Question: I just read your article about Lois Lowry's The Giver. I have to say that I am disappointed with the stance the article takes and the lack of communication the mother/school board member seemingly had with her daughter. The implication is that the book is encouraging a utopian society, where the truth is that the book is illuminating the danger of desensitization and life without God, where man takes complete control.
Berit's answer: Thank you for sharing your concern with me. I did read to the end of the book, so I understand where you are coming from. But I don't believe the book's conclusion diminishes its effectiveness in changing social values. In fact, the ambiguity strengthens its use as a tool for the consensus process.The two main dangers I see are:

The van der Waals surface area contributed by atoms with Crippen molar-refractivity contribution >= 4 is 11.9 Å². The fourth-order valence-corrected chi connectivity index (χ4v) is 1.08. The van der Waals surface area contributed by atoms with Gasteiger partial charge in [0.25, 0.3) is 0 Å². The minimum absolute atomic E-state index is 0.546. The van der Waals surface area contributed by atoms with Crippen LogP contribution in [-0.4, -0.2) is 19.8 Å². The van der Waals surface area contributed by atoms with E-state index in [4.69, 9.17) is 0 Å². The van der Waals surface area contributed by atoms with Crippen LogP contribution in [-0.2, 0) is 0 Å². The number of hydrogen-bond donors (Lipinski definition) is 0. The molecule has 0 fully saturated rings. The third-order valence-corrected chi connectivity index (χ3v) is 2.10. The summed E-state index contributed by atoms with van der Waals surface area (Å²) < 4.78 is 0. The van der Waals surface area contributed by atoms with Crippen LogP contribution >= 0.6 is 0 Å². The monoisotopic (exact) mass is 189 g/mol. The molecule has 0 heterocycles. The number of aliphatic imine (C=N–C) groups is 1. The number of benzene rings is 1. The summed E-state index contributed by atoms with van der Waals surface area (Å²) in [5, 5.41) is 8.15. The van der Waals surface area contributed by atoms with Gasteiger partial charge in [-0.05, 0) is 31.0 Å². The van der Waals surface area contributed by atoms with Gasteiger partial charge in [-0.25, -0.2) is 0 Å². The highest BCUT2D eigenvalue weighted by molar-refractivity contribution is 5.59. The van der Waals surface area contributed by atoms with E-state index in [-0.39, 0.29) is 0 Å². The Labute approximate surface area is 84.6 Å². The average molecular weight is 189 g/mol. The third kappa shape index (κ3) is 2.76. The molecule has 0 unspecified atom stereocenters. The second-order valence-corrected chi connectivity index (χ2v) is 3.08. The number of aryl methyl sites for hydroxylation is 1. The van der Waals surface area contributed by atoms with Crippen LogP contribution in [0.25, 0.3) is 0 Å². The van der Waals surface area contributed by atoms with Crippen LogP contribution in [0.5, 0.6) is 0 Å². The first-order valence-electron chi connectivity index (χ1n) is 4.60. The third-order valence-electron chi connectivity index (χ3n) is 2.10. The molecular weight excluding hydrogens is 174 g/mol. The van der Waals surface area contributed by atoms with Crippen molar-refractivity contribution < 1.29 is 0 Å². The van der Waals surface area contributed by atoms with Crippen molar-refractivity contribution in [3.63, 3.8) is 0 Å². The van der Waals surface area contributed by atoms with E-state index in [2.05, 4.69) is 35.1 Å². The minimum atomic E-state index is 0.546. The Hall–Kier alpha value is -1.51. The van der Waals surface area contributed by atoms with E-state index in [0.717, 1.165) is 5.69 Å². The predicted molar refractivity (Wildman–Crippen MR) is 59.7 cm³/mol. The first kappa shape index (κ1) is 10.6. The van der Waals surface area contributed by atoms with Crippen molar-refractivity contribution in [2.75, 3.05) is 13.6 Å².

1. The mental images created by the story. The murder of the baby happens in a context that allows euthanasia for the good of the community. Such suggestions will desensitize most children to the value of life whether the town calls for killing "low birth weight" babies or for euthanizing old people no longer useful to the community.
2. The dialogue that usually follows in a classroom setting. After reading the book, students usually choose their positions and discuss the issues raised. Within the rules of the consensus process (see Mind Control) the students must seek common ground and be willing to compromise in order to please the members of the group and come to some kind of consensus. Even if the final consensus disagrees with most of the regulations of the community described in The Giver, the Christian child must consider, imagine, and respect viewpoints that clash with his or her faith. Some of the discussion questions I have seen indicate that the teacher-facilitator must direct the students toward a respect for all options and toward a middle ground that, at least, makes the unthinkable controls and euthanasia seem acceptable if not preferred.